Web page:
Summer 2019 is here, and, of course, we’re all thumbs.
• Thumbs-up: To the actual start of work on a new Hillview Communty Center. Demolition and construction will soon begin on a 24,500-square-foot, $34.7 million center to replace old, run-down facilities that formerly housed an elementary school many years ago. Estimated time for completion is December 2020. After decades of talking about it, Los Altos is finally getting something done.
• Thumbs-down: To the predicament the Friends of the Los Altos Library finds itself in. The Friends use 1,200 square feet at the old Hillview center for processing book donations – space soon unavailable in the wake of impending demolition. Without it, Friends members said they can’t operate. A revered nonprofit group that has funded millions of dollars in library programs for more than 60 years could cease to exist. A council meeting set for Tuesday (after the Town Crier’s press deadline) could provide some clarity on what happens next.
• Thumbs-up: To the Los Altos School District for finalizing its 9.65-acre land purchase for what will be the K-8 district’s 10th campus. Some skeptics will point to unanswered questions – traffic and commute issues, and which group (and which grade level) of students will occupy the site, for instance. But we do know that in the face of the rapidly rising population in Mountain View, we will need the school and it will be filled with students. And with money from the city of Mountain View and funding from transfer of development rights deals, the initial district payout in the deal is a mere $27.7 million. That still leaves the district with more than $122 million in Measure N facilities money.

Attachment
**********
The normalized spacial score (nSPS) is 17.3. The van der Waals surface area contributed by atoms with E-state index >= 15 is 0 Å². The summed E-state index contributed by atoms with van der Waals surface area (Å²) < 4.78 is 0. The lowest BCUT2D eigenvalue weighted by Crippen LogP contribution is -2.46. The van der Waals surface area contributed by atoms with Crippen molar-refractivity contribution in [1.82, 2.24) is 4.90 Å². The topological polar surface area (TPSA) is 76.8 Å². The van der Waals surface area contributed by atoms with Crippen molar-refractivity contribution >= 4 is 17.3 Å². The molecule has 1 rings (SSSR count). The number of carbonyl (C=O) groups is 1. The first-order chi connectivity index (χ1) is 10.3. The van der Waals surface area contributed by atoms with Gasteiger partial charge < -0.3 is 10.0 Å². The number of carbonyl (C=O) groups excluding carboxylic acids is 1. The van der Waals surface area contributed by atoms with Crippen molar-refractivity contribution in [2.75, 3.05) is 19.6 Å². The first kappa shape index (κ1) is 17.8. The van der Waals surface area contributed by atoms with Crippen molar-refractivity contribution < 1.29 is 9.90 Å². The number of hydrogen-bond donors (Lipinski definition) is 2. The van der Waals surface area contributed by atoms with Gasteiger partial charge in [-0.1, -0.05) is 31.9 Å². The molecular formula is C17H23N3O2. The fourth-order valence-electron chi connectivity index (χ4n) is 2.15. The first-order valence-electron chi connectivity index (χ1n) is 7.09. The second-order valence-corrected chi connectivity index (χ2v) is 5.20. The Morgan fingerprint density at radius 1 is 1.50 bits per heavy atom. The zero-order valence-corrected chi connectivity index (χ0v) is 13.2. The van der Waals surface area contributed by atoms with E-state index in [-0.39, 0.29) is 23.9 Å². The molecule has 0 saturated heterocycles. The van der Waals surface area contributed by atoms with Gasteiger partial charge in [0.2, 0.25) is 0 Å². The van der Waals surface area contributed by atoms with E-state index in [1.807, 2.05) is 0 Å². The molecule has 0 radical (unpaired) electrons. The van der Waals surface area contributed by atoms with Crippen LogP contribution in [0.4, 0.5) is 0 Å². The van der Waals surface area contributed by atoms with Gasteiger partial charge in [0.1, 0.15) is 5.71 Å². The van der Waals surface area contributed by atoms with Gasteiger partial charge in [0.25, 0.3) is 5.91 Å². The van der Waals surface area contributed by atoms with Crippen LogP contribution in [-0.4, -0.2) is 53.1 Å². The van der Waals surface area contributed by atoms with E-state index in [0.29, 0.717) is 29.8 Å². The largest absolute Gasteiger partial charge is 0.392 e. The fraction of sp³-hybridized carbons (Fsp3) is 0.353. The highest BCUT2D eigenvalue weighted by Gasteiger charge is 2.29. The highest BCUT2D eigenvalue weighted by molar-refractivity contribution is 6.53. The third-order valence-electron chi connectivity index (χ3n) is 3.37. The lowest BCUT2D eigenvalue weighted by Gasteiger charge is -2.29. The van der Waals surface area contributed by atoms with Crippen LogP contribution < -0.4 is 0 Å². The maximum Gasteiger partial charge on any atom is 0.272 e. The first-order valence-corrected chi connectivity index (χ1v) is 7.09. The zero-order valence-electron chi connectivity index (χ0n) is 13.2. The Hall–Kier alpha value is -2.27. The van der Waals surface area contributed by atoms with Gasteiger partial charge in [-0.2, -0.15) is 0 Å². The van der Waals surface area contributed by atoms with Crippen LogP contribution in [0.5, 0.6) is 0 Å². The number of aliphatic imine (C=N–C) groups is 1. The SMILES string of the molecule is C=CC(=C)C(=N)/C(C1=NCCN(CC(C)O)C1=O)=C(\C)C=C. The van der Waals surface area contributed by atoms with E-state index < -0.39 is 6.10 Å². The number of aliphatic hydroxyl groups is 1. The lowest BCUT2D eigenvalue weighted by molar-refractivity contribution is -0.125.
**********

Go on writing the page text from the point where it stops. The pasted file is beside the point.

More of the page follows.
• Thumbs-up: To the Mountain View City Council for moving ahead with a phased-in restrictive parking ordinance on oversized (RVs) vehicles. Lost in the narrative that poor people are being kicked out of the city, its leaders have actually taken great pains, more than other neighboring communities, to help vehicle dwellers through a range of services. These include an expanded safe parking program approved at the same June 11 meeting as the parking ordinance. At the same time, the city shouldn’t tolerate a situation where people are permitted to live in parked vehicles in perpetuity. We think the council’s path forward is both a pragmatic and compassionate one.